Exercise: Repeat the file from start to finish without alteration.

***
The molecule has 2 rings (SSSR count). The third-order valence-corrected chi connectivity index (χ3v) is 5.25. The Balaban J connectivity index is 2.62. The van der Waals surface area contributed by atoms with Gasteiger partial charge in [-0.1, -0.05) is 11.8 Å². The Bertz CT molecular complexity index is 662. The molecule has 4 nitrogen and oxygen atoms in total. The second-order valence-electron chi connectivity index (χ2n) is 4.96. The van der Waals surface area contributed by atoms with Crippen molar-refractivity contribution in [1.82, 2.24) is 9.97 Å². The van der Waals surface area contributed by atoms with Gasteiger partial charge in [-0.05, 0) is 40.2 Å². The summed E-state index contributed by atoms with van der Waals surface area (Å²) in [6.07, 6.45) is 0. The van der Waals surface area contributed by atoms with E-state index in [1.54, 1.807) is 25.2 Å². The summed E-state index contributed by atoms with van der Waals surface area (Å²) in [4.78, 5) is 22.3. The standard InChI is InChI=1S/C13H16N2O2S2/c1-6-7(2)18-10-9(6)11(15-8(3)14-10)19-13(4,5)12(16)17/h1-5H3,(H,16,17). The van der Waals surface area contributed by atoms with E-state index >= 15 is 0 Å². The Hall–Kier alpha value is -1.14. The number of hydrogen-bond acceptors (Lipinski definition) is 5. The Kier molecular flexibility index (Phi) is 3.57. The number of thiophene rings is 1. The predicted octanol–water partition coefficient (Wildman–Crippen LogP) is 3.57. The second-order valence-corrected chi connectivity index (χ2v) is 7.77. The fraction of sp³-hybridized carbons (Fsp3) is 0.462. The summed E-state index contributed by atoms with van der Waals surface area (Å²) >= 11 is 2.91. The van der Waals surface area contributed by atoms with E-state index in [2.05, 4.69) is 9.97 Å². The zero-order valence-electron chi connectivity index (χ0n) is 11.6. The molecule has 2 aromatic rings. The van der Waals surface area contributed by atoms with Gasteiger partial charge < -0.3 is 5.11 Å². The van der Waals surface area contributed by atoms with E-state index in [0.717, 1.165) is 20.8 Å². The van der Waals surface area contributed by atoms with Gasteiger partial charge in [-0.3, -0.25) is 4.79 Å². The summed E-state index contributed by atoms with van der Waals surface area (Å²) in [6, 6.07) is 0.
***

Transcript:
The molecule has 2 rings (SSSR count). The third-order valence-corrected chi connectivity index (χ3v) is 5.25. The Balaban J connectivity index is 2.62. The van der Waals surface area contributed by atoms with Gasteiger partial charge in [-0.1, -0.05) is 11.8 Å². The Bertz CT molecular complexity index is 662. The molecule has 4 nitrogen and oxygen atoms in total. The second-order valence-electron chi connectivity index (χ2n) is 4.96. The van der Waals surface area contributed by atoms with Crippen molar-refractivity contribution in [1.82, 2.24) is 9.97 Å². The van der Waals surface area contributed by atoms with Gasteiger partial charge in [-0.05, 0) is 40.2 Å². The summed E-state index contributed by atoms with van der Waals surface area (Å²) in [6.07, 6.45) is 0. The van der Waals surface area contributed by atoms with E-state index in [1.54, 1.807) is 25.2 Å². The summed E-state index contributed by atoms with van der Waals surface area (Å²) in [4.78, 5) is 22.3. The standard InChI is InChI=1S/C13H16N2O2S2/c1-6-7(2)18-10-9(6)11(15-8(3)14-10)19-13(4,5)12(16)17/h1-5H3,(H,16,17). The van der Waals surface area contributed by atoms with E-state index >= 15 is 0 Å². The Hall–Kier alpha value is -1.14. The number of hydrogen-bond acceptors (Lipinski definition) is 5. The Kier molecular flexibility index (Phi) is 3.57. The number of thiophene rings is 1. The predicted octanol–water partition coefficient (Wildman–Crippen LogP) is 3.57. The second-order valence-corrected chi connectivity index (χ2v) is 7.77. The fraction of sp³-hybridized carbons (Fsp3) is 0.462. The summed E-state index contributed by atoms with van der Waals surface area (Å²) >= 11 is 2.91. The van der Waals surface area contributed by atoms with E-state index in [2.05, 4.69) is 9.97 Å². The zero-order valence-electron chi connectivity index (χ0n) is 11.6. The molecule has 2 aromatic rings. The van der Waals surface area contributed by atoms with Gasteiger partial charge < -0.3 is 5.11 Å². The van der Waals surface area contributed by atoms with E-state index in [0.717, 1.165) is 20.8 Å². The van der Waals surface area contributed by atoms with Gasteiger partial charge in [-0.3, -0.25) is 4.79 Å². The summed E-state index contributed by atoms with van der Waals surface area (Å²) in [6, 6.07) is 0.